alexa Kidney retransplants after initial graft loss to vascular thrombosis.
Surgery

Surgery

Journal of Transplantation Technologies & Research

Author(s): Humar A, Key N, Ramcharan T, Payne WD, Sutherland DE,

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Abstract BACKGROUND: Vascular thrombosis early after a kidney transplant is an infrequent but devastating complication. Often, no cause is found. These recipients are generally felt to be good candidates for a retransplant. However, their ideal care at the time of the retransplant and their outcomes have not been well documented. We studied outcomes in 16 retransplant recipients who had lost their first graft early posttransplant (< 1 month) to vascular thrombosis. METHODS: Of 2,003 kidney transplants between I January 1984 and 30 September 1998, we identified 32 recipients who had lost their first graft early posttransplant to vascular thrombosis. Of these 32 recipients, 16 were subsequently retransplanted and detailed chart reviews were done. RESULTS: Of the 16 retransplant recipients, 12 lost their first graft to renal vein thrombosis and 4 to renal artery thrombosis. Thrombosis generally occurred early (mean, 3.6 d). Five recipients underwent a complete hematologic workup to rule out a thrombophilic disorder before their retransplant: 4 had a positive result (presence of antiphospholipid antibodies, n = 3; increased homocysteine levels, n = 1). These 4 recipients, along with 1 other recipient who had a strong family history of thrombosis, underwent thrombosis prophylaxis at the time of their retransplant. Prophylaxis consisted of low-dose heparin for the first 3-5 d posttransplant, followed by acetylsalicylic acid or Coumadin. Of the 16 retransplant recipients, none developed thrombosis. Of the 5 who underwent thrombosis prophylaxis, none had significant bleeding complications. At a mean follow-up of 5.4 yr, 10 (63\%) recipients have functioning grafts. Causes of graft loss in the remaining 6 recipients were death with function (n = 5, 31\%) and acute rejection (n = 1.6\%). Graft and patient survival rates after these 16 retransplants were equivalent to results after primary transplants. The incidence of acute and chronic rejection was also no different (p = ns). CONCLUSION: Vascular thrombosis in the absence of obvious technical factors should prompt a workup for a thrombophilic disorder before a retransplant. Recipients with an identified disorder should undergo prophylaxis at the time of the retransplant. Results in these retransplant recipients are equivalent to those seen in primary transplant recipients.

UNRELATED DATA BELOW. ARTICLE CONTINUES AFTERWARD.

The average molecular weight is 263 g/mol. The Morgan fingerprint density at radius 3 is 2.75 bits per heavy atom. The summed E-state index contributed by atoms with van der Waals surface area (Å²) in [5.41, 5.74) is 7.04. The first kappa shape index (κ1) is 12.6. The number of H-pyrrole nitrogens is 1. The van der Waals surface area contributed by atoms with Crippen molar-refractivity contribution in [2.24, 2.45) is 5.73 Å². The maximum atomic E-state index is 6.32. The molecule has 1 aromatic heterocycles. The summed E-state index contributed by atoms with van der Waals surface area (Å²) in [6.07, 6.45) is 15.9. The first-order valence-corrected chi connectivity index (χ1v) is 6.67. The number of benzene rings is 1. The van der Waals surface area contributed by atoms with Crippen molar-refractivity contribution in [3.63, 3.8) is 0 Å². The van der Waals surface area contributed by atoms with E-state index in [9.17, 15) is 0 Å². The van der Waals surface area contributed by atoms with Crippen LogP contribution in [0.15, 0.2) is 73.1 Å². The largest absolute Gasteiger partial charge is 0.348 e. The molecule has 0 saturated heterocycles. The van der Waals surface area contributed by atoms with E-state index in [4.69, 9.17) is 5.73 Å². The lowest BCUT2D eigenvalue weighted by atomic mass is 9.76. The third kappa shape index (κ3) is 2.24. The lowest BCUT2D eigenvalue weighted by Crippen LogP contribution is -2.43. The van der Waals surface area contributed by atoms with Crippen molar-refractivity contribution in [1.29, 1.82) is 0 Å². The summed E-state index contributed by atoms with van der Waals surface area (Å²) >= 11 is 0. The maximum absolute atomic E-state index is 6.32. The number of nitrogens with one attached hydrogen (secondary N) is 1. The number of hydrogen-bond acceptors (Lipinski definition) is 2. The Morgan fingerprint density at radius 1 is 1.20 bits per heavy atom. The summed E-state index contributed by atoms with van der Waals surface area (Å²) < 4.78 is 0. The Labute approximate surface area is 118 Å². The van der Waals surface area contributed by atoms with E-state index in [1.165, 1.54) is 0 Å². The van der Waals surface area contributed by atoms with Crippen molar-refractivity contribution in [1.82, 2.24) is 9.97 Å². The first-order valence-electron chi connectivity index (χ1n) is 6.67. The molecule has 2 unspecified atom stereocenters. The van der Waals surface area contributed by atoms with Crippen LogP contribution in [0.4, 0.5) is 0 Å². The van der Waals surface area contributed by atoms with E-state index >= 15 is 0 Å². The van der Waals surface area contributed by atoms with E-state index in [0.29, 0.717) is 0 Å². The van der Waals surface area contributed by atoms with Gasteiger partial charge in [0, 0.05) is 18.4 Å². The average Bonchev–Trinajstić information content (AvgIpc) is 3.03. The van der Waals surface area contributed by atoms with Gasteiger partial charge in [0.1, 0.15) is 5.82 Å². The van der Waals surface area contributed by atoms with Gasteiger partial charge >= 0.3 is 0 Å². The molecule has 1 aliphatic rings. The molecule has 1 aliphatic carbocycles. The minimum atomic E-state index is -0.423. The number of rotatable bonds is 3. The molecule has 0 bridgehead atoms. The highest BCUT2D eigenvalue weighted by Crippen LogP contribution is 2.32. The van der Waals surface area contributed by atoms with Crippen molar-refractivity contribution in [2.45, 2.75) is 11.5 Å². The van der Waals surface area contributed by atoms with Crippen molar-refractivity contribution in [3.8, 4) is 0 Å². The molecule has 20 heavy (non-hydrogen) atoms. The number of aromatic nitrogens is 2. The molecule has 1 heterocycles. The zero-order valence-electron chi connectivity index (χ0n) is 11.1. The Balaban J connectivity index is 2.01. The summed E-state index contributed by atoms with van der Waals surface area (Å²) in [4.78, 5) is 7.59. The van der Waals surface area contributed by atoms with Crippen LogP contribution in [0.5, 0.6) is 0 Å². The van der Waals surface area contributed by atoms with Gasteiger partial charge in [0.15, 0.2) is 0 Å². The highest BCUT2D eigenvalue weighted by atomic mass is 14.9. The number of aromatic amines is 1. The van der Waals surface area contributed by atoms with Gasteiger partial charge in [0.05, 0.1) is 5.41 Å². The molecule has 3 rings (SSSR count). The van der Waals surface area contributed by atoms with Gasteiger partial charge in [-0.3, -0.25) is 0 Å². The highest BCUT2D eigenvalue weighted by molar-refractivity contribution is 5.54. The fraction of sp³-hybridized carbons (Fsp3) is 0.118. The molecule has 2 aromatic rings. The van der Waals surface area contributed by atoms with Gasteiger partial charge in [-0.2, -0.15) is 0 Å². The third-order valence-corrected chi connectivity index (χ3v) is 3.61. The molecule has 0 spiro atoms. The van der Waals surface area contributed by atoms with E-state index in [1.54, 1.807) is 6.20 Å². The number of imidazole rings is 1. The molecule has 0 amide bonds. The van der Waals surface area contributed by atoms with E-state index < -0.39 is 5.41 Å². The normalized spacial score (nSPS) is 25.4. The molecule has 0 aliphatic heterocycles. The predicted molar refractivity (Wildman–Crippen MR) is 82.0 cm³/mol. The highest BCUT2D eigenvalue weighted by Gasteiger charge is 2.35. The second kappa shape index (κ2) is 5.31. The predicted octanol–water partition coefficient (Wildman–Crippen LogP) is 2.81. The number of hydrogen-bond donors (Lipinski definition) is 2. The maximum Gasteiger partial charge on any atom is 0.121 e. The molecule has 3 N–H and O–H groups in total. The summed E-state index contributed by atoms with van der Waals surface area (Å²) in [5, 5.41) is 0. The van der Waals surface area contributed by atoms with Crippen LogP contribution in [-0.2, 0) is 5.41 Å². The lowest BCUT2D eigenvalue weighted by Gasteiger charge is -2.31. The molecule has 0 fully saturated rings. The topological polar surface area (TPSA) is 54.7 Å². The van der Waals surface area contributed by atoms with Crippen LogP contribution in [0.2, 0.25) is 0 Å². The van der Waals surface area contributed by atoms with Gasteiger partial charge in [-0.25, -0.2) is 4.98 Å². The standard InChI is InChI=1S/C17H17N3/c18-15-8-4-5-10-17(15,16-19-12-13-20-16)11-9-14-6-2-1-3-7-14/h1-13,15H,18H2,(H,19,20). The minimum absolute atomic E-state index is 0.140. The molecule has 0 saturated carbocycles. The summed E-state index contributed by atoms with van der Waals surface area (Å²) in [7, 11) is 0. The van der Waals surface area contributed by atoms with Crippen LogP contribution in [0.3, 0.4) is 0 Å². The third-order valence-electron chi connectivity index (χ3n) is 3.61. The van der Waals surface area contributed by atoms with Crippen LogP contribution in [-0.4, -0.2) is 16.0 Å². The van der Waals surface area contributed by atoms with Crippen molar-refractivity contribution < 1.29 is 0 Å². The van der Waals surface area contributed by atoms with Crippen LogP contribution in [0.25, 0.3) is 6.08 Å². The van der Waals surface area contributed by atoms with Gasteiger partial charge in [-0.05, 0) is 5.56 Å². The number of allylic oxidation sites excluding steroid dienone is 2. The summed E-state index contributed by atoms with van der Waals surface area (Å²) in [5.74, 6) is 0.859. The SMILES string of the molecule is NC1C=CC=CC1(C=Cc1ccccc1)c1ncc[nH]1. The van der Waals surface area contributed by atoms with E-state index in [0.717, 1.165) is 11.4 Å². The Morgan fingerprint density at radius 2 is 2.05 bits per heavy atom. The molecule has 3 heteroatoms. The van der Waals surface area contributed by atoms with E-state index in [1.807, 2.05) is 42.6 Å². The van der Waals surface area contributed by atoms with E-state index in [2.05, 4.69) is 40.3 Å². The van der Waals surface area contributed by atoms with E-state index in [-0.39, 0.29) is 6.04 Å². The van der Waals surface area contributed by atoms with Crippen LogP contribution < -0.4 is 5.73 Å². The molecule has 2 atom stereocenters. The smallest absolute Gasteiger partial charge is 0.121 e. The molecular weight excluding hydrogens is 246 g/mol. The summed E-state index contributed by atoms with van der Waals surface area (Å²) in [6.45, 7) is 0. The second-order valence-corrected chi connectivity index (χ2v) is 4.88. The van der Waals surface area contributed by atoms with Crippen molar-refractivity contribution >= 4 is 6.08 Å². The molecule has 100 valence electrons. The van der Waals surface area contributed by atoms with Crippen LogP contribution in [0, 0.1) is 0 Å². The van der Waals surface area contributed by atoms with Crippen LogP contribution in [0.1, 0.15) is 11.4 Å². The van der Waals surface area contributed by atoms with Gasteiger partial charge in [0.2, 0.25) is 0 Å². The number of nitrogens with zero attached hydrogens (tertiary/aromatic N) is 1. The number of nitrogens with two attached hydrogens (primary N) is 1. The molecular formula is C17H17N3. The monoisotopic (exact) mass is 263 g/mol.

This article was published in Clin Transplant and referenced in Journal of Transplantation Technologies & Research

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